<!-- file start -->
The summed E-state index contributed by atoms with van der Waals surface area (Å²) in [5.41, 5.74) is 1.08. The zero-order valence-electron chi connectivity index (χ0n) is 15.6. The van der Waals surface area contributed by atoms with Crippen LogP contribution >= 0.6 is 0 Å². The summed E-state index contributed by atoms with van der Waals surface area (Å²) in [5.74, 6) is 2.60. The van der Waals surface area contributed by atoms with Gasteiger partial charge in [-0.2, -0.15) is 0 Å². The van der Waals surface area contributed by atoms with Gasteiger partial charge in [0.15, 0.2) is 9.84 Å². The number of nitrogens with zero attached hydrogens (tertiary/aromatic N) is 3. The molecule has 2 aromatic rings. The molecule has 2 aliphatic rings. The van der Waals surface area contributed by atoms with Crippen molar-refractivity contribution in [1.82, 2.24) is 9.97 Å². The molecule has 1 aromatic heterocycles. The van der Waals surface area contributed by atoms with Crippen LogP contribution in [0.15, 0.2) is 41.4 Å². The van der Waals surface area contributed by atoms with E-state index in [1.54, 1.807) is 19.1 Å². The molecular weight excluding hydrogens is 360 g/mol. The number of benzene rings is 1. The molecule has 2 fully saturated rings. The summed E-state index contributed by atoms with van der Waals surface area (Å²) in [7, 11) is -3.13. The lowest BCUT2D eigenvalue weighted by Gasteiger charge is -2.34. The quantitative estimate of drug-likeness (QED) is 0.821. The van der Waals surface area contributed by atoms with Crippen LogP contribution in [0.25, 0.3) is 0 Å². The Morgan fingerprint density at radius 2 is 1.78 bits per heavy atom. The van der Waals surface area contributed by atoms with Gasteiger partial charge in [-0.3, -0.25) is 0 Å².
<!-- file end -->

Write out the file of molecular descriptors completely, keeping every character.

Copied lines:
The summed E-state index contributed by atoms with van der Waals surface area (Å²) in [5.41, 5.74) is 1.08. The zero-order valence-electron chi connectivity index (χ0n) is 15.6. The van der Waals surface area contributed by atoms with Crippen LogP contribution >= 0.6 is 0 Å². The summed E-state index contributed by atoms with van der Waals surface area (Å²) in [5.74, 6) is 2.60. The van der Waals surface area contributed by atoms with Gasteiger partial charge in [-0.2, -0.15) is 0 Å². The van der Waals surface area contributed by atoms with Gasteiger partial charge in [0.15, 0.2) is 9.84 Å². The number of nitrogens with zero attached hydrogens (tertiary/aromatic N) is 3. The molecule has 2 aromatic rings. The molecule has 2 aliphatic rings. The van der Waals surface area contributed by atoms with Crippen molar-refractivity contribution in [1.82, 2.24) is 9.97 Å². The molecule has 1 aromatic heterocycles. The van der Waals surface area contributed by atoms with Crippen LogP contribution in [0.15, 0.2) is 41.4 Å². The van der Waals surface area contributed by atoms with E-state index in [1.54, 1.807) is 19.1 Å². The molecular weight excluding hydrogens is 360 g/mol. The number of benzene rings is 1. The molecule has 2 fully saturated rings. The summed E-state index contributed by atoms with van der Waals surface area (Å²) in [7, 11) is -3.13. The lowest BCUT2D eigenvalue weighted by Gasteiger charge is -2.34. The quantitative estimate of drug-likeness (QED) is 0.821. The van der Waals surface area contributed by atoms with Crippen LogP contribution in [0.25, 0.3) is 0 Å². The Morgan fingerprint density at radius 2 is 1.78 bits per heavy atom. The van der Waals surface area contributed by atoms with Gasteiger partial charge in [-0.3, -0.25) is 0 Å².